Through an array range of public programs including talks by nationally-known authors about the immigrant experience, book discussions, a concert, and a community art project, Bibliotecas Para Todos/Libraries for All aims to cultivate empathy for the immigrant experience, encourage dialogue about immigration, and help new immigrants connect to the Library and see themselves as part of the Oceanside community. Located just 60 miles north of the U.S.-Mexico border, adjacent to the Camp Pendleton US Marine Corps base, Oceanside has a large immigrant population (over 20% of its population of 170,000 were born outside of the United States) and is deeply rooted in Hispanic culture and community. The library will make special efforts to reach out to the Spanish-speaking community to inform them about the wealth of resources it offers for education and personal enrichment as well as to engage them in programming. By putting a human face on the issue of immigration, the project will also enable those who have little direct connection with immigrants to better understand and empathize with their experience and promote a more inclusive community.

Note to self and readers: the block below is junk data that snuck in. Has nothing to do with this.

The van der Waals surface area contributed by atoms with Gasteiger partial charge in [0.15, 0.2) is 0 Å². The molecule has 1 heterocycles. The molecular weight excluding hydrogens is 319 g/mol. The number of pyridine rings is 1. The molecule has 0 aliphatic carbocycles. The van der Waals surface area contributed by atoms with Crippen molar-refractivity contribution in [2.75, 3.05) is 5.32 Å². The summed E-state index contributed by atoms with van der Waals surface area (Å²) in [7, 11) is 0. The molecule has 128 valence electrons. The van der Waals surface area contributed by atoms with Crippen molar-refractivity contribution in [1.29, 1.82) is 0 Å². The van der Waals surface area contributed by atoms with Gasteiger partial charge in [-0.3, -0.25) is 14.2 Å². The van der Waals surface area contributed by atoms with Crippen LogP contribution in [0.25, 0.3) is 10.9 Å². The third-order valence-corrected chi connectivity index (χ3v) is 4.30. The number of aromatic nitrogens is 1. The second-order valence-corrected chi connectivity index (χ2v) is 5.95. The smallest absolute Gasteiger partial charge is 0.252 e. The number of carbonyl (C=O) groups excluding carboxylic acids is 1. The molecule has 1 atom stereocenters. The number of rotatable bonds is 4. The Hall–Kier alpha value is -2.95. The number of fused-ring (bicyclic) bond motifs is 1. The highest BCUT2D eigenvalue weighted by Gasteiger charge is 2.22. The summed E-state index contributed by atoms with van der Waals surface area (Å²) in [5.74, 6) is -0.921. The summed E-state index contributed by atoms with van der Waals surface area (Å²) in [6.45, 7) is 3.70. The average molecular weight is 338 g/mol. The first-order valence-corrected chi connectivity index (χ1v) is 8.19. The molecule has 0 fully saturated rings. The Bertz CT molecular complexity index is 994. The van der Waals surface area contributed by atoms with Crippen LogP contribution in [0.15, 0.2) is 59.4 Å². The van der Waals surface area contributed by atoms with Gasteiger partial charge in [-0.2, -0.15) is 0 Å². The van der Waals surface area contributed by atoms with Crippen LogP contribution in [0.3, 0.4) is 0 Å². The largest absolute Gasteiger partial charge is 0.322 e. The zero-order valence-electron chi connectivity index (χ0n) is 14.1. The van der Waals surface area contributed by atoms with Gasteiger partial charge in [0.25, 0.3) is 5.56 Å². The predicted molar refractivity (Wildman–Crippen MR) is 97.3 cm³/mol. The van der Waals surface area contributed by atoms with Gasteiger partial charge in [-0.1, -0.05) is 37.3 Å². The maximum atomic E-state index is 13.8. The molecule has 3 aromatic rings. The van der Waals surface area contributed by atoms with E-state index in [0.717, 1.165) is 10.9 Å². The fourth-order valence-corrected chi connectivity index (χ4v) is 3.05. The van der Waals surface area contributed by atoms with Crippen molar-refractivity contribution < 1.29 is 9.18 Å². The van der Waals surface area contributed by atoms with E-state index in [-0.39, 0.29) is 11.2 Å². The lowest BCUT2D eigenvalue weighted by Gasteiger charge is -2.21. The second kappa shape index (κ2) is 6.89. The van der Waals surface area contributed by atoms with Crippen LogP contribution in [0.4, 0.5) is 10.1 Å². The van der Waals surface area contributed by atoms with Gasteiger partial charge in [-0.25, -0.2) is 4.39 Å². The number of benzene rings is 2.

Oakland Public Library (Bay Area)
Project Director: Erin Sanders, Branch Manager
“Oakland MOSAIC” will highlight the experiences and talents of Oakland’s immigrant communities through a series of programs that will bring Oaklanders together, newcomers and old-timers alike, to share stories and learn about other cultures. Programs will take place this fall, kicking off with the Mam Cultural Festival in September at the Chavez Branch, featuring the food, language, and textile crafts of this indigenous Mayan culture of Guatemala. In October, members of the local Korean community will share recipes and stories through Cook Me A Story at the library’s Asian branch. The series concludes with a music and storytelling program with Kabul Dreams, Afghanistan’s first rock band, who will perform on November 10 at the Main Library. Through these programs, the library aims to welcome people from specific communities for each program, (Korea, Afghanistan, or Mam communities), facilitate deeper understanding between communities, and establish the library as a place for conversation and community engagement.
Riverside County Library System – Glen Avon Branch (Inland Empire)
Project Director: Tracie Randolph, Library Manager